Andrew Hester, MD
At some point in time, most everyone experiences a wrist, hand or finger injury. While most injuries heal without surgical intervention, still each year, thousands of Americans require surgery in order to restore function or relief pain in the hand, wrist or finger.
Some typical hand, wrist and finger injuries requiring surgery include the following:
Carpal tunnel syndrome occurs when the median nerve experiences pressure as it passes under the carpal tunnel ligament in the wrist. To the patient, it feels like pins, needles and numbness to the fingers. Surgery to split the carpal tunnel ligament and ease pressure on the nerve is sometimes needed.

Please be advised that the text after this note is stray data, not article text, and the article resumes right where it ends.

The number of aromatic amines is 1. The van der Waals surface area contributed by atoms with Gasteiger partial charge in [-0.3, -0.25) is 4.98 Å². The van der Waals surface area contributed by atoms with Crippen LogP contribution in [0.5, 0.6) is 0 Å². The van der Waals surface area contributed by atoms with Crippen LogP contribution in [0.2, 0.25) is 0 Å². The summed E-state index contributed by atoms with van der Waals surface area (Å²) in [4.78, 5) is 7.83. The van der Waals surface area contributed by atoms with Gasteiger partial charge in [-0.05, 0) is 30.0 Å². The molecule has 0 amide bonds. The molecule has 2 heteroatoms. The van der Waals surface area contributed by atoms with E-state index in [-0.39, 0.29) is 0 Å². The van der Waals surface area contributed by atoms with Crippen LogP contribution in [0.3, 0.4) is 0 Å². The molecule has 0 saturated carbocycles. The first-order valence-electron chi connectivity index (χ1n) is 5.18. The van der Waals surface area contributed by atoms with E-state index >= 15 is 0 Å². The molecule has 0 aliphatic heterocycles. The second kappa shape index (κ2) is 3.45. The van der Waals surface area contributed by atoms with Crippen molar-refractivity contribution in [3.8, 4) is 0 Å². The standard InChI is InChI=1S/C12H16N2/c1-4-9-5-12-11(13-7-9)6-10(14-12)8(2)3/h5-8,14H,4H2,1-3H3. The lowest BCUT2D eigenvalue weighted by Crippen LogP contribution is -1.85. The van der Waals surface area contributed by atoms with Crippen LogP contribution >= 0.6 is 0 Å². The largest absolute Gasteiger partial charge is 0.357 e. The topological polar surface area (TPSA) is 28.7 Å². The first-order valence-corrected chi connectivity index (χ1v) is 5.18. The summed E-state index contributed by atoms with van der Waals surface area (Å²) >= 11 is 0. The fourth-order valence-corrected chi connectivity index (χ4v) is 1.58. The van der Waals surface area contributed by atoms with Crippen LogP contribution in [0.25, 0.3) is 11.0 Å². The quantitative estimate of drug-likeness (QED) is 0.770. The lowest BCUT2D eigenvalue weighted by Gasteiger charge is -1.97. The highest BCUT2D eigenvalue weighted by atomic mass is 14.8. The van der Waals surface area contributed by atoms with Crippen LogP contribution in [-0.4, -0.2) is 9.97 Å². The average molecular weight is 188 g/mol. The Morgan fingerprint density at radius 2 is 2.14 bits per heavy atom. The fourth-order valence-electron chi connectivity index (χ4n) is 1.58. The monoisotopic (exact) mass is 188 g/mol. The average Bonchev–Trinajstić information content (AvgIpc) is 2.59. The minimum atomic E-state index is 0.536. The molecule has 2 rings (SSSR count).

Tendonitis refers to when tendons in your hand tear or snap. Tendonitis can often be treated with injections and physical therapy. If the tendon has ruptured, you’ll need early treatment if surgery is to be successful and to protect the other tendons in your hand from rupturing.
Fractures that break apart the smooth joint surface or fractures that shatter into many pieces (comminuted fractures) may make the bone unstable. These severe types of fractures often require surgery to restore and hold their alignment.